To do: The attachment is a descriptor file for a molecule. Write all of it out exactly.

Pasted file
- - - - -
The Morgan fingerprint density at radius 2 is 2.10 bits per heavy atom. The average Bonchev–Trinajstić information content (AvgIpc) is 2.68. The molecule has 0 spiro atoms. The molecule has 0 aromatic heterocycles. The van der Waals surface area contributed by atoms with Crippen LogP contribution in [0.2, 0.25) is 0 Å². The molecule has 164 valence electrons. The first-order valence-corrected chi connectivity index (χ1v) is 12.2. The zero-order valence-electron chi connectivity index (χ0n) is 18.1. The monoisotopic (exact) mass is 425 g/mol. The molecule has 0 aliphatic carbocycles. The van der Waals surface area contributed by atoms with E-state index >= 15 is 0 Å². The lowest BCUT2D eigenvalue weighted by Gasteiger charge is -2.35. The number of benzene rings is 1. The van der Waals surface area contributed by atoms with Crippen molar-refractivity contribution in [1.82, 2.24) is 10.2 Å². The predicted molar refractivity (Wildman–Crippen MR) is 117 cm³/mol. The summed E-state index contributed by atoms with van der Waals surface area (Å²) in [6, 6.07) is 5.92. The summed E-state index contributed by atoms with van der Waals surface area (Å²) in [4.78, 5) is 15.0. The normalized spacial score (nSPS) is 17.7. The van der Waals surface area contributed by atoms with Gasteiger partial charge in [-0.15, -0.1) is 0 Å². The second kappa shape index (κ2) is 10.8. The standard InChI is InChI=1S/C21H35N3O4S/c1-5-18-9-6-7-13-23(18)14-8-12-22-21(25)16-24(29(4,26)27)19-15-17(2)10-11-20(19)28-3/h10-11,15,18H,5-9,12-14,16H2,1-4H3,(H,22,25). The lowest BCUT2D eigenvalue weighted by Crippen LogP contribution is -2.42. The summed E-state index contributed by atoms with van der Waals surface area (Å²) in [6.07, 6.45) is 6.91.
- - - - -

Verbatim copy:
The Morgan fingerprint density at radius 2 is 2.10 bits per heavy atom. The average Bonchev–Trinajstić information content (AvgIpc) is 2.68. The molecule has 0 spiro atoms. The molecule has 0 aromatic heterocycles. The van der Waals surface area contributed by atoms with Crippen LogP contribution in [0.2, 0.25) is 0 Å². The molecule has 164 valence electrons. The first-order valence-corrected chi connectivity index (χ1v) is 12.2. The zero-order valence-electron chi connectivity index (χ0n) is 18.1. The monoisotopic (exact) mass is 425 g/mol. The molecule has 0 aliphatic carbocycles. The van der Waals surface area contributed by atoms with E-state index >= 15 is 0 Å². The lowest BCUT2D eigenvalue weighted by Gasteiger charge is -2.35. The number of benzene rings is 1. The van der Waals surface area contributed by atoms with Crippen molar-refractivity contribution in [1.82, 2.24) is 10.2 Å². The predicted molar refractivity (Wildman–Crippen MR) is 117 cm³/mol. The summed E-state index contributed by atoms with van der Waals surface area (Å²) in [6, 6.07) is 5.92. The summed E-state index contributed by atoms with van der Waals surface area (Å²) in [4.78, 5) is 15.0. The normalized spacial score (nSPS) is 17.7. The van der Waals surface area contributed by atoms with Gasteiger partial charge in [-0.15, -0.1) is 0 Å². The second kappa shape index (κ2) is 10.8. The standard InChI is InChI=1S/C21H35N3O4S/c1-5-18-9-6-7-13-23(18)14-8-12-22-21(25)16-24(29(4,26)27)19-15-17(2)10-11-20(19)28-3/h10-11,15,18H,5-9,12-14,16H2,1-4H3,(H,22,25). The lowest BCUT2D eigenvalue weighted by Crippen LogP contribution is -2.42. The summed E-state index contributed by atoms with van der Waals surface area (Å²) in [6.07, 6.45) is 6.91.